- It has been revealed that out of school children in Nigeria has risen from 10.5 million to 13.2 million
- The findings on the increase was revealed by the Universal Basic Education (UBEC)
- Insurgency in the northern part of Nigeria is one of the factors affecting schooling in that part of the country
A survey has shown that the population of out of school children in Nigeria has risen from 10.5 million to 13.2 million, the Universal Basic Education (UBEC) has said.
UBEC said although the National Demographic Health Survey (NDHS) conducted by the United Nations Children's Fund (UNICEF) and the Nigerian government in 2015 shows the 10.5 million Nigerian children are out of school, the new survey which is yet to be made official shows that an increase of 2.7 million.
The executive secretary of UBEC, Hammid Bobboyi, disclosed the findings of the survey in Abuja on Thursday, October 4, at a pre-conference briefing of the the Northern Nigerian Traditional Rulers Conference on Out-of-School Children.
The conference will be holding in Kaduna on October 10 and 11.
Bobboyi, represented by the director of social mobilisation, Bello Kagara, said: “If you add the number of children that have been displaced and the increasing number of birth, you find out that our source in DHS conducted by UNICEF published in 2015 reveals the number of out of school children increased to 13.2 million.
“Over the last few years, Nigeria has been besieged by Boko Haram and lots of children have been put out of school. This is equally affecting the implementation of some education treaties that Nigeria is a signatory to."
He said the attacks by the insurgents was also affecting the socio-cultural development of Nigeria.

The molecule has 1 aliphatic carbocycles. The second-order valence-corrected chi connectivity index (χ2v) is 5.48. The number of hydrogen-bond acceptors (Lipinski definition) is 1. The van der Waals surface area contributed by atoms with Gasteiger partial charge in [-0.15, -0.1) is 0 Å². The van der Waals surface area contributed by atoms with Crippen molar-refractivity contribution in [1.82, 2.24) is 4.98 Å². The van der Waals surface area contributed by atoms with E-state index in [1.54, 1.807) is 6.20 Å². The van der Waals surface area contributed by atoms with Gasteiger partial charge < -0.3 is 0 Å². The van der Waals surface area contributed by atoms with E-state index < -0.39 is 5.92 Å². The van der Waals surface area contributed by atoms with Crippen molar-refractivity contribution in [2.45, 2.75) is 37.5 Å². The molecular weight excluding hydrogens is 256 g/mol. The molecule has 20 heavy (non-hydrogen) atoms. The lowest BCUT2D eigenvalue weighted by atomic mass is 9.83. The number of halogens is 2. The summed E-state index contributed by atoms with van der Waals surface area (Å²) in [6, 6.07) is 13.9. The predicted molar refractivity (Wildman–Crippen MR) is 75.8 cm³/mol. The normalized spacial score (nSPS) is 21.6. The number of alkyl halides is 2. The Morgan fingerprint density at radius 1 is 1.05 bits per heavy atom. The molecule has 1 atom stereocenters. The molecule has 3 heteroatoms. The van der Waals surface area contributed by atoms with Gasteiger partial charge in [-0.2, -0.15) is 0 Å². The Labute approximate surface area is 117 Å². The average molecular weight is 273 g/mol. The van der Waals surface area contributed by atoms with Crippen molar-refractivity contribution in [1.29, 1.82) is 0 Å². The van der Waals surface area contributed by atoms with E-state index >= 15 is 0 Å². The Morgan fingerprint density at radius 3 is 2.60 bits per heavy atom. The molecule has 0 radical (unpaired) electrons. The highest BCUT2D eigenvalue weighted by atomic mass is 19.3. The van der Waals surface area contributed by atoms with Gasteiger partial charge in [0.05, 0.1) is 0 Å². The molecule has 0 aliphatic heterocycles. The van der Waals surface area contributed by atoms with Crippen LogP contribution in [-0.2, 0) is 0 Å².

"Internationally, it is affecting the treaties in education across the globe as it affects the country," he said.
The UBEC executive secretary said it became important to for the federal government and the international agency to work closely with traditional and religious leaders to ensure that all strategies mapped out for reducing the number of out of school children is followed.
"They (traditional and religious leaders) will also help the federal government to know what kind of steps to take in addressing this issue," he noted.
Also Speaking, the Emir of Argungu, Alhaji Samaila Mera, said it is expected that the federal government and UNICEF works with over 200 traditional and religious leaders on the project.
Mera said: "We are planning to have over 200 religious and traditional leaders and this includes health representatives in the region for this project."
In his own remark, the chief of education for UNICEF, Terry Durnnian, said: “The number of out of school children calls for serious concern. Nigeria should take on the challenge of reducing out of school children. UNICEF will only lead and support the process of reducing out of school children. Low budgetary allocation to education is a bane to the sector at all levels."
Meanwhile, NAIJ.com previously reported the United Nations Children’s Fund (UNICEF) said it hoped to expand access to quality education for 501,749 out-of-school children in four states in the north by 2020 under its Cash Transfer Programme (CTP).
The CTP was implemented in Kebbi, Sokoto, Katsina and Zamfara under the Educate A Child (EAC-CTP) and Girls Education Project phase 3 (GEP3-CTP) project across 18 local government areas in the state.
UNICEF Education Specialist, Azuka Menkiti, disclosed this at a two-day workshop for education correspondent in Sokoto, on Wednesday, May 17.
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